FATAL THRONE Multiple Authors
England during the reign of Henry VIII
Seven authors are responsible for this interesting take on the six wives of Henry Tudor. Each AUTHOR (other) became one of the queens, telling, in their own words, what it was like to be married to the ego-maniacal king.
Katharine of Aragon (Candace Fleming, author) Brought to England to wed Henry's brother Arthur, Katharine struggled with the language as well as a young husband who was sickly and immature. When he died shortly after their wedding, Katharine was left in limbo until Henry VII passed away and his son insisted on marrying her. Twenty years later she is left alone and shaken when Henry VIII divorces her, establishes a new religion, and weds the enigmatic Anne Boleyn.
Anne Boleyn (Stephanie Hemphill, author) She held out for marriage, but was pregnant at her wedding. Despite giving birth to a healthy daughter, Anne is unable to produce a male heir. So after Henry tires of her, those around him arrange for her to be found guilty of adultery, and other things, and she is precipitously beheaded. Anne's voice is one of intelligence, but desperate to be something she was not.
Jane Seymour (Lisa Ann Sandell, author) Mousy, shy Jane was not without guilt when it came to disposing of her predecessor. Her powerful brothers worked in tandem to throw her to the wolf Henry in order to pursue their own wants. Jane is about as meek and useless a queen as anyone could be, but she did the one thing Henry wanted, she gave him a son, then she promptly died.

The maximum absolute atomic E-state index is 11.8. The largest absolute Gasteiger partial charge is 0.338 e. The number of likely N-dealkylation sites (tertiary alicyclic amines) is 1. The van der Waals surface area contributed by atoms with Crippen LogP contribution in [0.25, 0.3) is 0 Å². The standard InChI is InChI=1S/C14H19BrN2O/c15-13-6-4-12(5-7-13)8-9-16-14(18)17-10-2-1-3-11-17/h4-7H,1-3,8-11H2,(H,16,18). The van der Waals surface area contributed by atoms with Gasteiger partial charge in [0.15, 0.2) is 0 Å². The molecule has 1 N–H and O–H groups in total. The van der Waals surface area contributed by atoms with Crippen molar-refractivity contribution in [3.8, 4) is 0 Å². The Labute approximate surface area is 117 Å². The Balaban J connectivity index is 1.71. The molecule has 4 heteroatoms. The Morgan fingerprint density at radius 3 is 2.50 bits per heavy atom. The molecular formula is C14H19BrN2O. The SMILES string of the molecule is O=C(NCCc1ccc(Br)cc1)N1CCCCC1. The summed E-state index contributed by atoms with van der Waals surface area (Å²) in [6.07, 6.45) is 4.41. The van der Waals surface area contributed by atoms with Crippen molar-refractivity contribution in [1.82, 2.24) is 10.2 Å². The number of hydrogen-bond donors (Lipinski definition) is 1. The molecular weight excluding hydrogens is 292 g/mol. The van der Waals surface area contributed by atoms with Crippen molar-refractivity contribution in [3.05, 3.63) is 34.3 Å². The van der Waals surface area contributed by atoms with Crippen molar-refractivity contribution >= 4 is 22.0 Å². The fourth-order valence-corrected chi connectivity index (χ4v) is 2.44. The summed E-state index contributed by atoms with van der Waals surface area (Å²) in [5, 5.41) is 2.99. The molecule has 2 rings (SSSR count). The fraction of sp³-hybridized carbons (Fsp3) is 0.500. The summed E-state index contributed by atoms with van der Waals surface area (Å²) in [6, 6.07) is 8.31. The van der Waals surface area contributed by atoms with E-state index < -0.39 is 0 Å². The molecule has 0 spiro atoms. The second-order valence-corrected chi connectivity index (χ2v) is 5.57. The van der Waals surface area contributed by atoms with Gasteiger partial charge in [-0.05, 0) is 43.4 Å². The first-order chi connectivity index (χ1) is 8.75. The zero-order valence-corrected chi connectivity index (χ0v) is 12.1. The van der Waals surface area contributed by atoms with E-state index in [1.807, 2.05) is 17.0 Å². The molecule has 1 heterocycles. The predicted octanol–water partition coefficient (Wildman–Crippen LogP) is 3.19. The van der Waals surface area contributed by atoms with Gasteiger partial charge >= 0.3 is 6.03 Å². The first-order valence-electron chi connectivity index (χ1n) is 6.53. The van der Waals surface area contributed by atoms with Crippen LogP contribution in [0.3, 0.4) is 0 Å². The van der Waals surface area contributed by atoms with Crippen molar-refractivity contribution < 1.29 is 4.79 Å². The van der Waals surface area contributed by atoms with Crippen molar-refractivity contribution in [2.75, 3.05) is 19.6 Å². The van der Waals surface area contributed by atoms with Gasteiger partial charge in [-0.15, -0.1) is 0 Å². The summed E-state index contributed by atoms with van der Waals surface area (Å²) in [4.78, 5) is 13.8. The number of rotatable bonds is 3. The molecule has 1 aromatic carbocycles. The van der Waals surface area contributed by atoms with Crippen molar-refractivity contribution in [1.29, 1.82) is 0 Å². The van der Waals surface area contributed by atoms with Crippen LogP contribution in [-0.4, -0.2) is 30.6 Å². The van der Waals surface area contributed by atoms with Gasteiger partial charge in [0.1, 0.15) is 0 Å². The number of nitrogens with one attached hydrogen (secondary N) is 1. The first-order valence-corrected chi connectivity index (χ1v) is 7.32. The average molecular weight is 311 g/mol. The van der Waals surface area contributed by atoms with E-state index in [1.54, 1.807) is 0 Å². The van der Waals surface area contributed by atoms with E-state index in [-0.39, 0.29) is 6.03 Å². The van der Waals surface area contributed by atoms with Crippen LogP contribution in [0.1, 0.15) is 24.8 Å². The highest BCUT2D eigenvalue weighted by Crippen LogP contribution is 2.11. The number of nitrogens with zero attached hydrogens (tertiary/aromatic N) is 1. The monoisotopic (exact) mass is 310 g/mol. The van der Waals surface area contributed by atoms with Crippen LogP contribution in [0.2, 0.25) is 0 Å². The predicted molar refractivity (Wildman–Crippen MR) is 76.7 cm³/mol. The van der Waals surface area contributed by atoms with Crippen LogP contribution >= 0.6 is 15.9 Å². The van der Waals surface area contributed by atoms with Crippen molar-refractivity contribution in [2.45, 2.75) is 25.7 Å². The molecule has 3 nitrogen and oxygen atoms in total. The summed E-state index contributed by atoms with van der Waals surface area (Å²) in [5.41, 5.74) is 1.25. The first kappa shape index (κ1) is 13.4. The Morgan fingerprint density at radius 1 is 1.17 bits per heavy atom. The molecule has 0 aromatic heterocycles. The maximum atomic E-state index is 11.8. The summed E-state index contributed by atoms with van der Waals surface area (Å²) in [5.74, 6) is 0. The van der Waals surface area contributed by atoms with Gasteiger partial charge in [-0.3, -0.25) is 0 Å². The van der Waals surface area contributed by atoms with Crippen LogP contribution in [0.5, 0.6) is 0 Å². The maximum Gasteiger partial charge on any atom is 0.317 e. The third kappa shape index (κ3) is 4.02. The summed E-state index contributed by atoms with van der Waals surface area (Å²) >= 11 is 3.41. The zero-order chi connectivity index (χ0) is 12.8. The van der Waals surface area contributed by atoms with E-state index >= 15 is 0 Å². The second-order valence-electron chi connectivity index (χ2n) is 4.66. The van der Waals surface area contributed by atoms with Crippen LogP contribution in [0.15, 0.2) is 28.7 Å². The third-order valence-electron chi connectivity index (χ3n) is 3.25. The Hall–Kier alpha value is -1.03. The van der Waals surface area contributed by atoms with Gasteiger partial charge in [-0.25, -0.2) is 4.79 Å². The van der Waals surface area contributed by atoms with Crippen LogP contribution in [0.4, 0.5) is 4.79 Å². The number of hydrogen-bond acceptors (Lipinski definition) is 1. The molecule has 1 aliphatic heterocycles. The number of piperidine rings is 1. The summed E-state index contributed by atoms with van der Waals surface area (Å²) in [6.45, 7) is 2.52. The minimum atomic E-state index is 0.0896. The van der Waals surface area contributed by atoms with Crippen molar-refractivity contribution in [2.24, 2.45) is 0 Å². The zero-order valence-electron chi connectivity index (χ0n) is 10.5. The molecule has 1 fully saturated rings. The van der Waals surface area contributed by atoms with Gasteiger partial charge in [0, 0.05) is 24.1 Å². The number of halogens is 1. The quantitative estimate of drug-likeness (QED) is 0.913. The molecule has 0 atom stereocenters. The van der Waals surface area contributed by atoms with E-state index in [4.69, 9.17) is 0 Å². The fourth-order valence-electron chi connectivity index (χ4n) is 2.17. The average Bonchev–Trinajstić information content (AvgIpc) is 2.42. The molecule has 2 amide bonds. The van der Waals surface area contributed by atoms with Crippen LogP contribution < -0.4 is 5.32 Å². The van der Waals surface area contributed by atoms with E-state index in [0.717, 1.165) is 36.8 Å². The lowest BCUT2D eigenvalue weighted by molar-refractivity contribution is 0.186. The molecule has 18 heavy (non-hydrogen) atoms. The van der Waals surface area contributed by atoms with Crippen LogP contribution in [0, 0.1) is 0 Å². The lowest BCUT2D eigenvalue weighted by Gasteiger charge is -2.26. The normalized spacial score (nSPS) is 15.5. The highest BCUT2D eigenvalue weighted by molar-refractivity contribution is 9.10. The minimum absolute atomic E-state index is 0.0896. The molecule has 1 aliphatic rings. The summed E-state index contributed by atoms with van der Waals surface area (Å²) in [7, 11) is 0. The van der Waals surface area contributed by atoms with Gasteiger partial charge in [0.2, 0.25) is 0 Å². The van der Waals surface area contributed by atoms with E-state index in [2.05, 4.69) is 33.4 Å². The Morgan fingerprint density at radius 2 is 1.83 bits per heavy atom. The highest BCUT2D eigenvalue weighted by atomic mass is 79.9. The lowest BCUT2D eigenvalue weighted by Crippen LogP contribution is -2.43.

Anna of Cleves (Jennifer Donnelly, author) Sent by her brother to the king who has already divorced, beheaded, and lost three queens, Anna is, despite her language issues, more intelligent and astute than Henry ever realizes. Because she doesn't fall head over heels for him when he surprises her on her arrival, Henry immediately dislikes her, giving her unflattering nicknames. But Anna is shrewd and isn't going to be a victim. In fact, of all of the wives, she ends up with a comfortable income, property, and servants after her divorce.
Catherine Howard (Linda Sue Park, author) The youngest, least prepared of the six wives, Catherine had no idea what she was getting into. Sexy, pretty, and not the brightest young woman, she blithely went into the marriage thinking she could use her beauty to deal with her now elderly, sick, mentally unhealthy spouse. She totally underestimated those Henry relied on for advice. Her decline was rapid and fatal.
Kateryn Parr (Deborah Hopkinson, author) Mature, plain, wealthy Kateryn had no desire to wed Henry. Her eyes were only on Thomas Seymour, Jane's brother. But Henry with the painful, oozing leg sores, had other ideas. Their marriage was one of companionship, with Kate watching her back throughout as Henry's aides were growing desperate, as they knew his days were numbered.
Henry VIII (M.T. Anderson, author) Henry's personal views showed his narcissism, as well as his intelligence (at least when he was young). His observations of his wives were based on the fact that he needed a son. Jane would remain his one love because she died producing the heir he wanted. He would eventually be buried next to her. Little did he know how weak and ineffectual that male heir would be, or how powerful and memorable his youngest daughter would be!
Elizabeth I (M.T. Anderson, author) Who knew that the one offspring most like their father would be the fiery red-headed daughter of Anne Boleyn?
I thoroughly enjoyed this different look at the turbulent days of Henry VIII. Beautifully presented, FATAL THRONE is a must read.